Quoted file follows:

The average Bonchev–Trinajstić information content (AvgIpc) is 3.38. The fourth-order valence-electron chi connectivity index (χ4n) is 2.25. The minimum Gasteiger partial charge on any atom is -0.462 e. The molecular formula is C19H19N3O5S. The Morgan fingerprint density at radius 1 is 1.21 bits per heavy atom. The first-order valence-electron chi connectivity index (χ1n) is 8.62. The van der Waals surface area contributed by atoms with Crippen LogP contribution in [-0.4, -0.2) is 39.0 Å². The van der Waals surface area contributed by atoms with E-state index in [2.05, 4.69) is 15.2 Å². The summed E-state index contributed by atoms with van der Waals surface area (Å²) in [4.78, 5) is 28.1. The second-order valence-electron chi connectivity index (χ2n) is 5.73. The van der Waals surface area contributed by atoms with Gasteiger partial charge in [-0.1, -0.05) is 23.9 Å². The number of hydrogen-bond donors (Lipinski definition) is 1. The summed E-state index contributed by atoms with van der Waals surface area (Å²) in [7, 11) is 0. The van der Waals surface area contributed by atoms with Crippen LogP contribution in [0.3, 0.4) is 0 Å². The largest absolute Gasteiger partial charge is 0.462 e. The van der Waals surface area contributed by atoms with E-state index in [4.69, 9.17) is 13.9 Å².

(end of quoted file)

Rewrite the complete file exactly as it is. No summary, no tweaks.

The average Bonchev–Trinajstić information content (AvgIpc) is 3.38. The fourth-order valence-electron chi connectivity index (χ4n) is 2.25. The minimum Gasteiger partial charge on any atom is -0.462 e. The molecular formula is C19H19N3O5S. The Morgan fingerprint density at radius 1 is 1.21 bits per heavy atom. The first-order valence-electron chi connectivity index (χ1n) is 8.62. The van der Waals surface area contributed by atoms with Crippen LogP contribution in [-0.4, -0.2) is 39.0 Å². The van der Waals surface area contributed by atoms with E-state index in [2.05, 4.69) is 15.2 Å². The summed E-state index contributed by atoms with van der Waals surface area (Å²) in [4.78, 5) is 28.1. The second-order valence-electron chi connectivity index (χ2n) is 5.73. The van der Waals surface area contributed by atoms with Gasteiger partial charge in [-0.1, -0.05) is 23.9 Å². The number of hydrogen-bond donors (Lipinski definition) is 1. The summed E-state index contributed by atoms with van der Waals surface area (Å²) in [7, 11) is 0. The van der Waals surface area contributed by atoms with Crippen LogP contribution in [0.3, 0.4) is 0 Å². The largest absolute Gasteiger partial charge is 0.462 e. The van der Waals surface area contributed by atoms with E-state index in [4.69, 9.17) is 13.9 Å².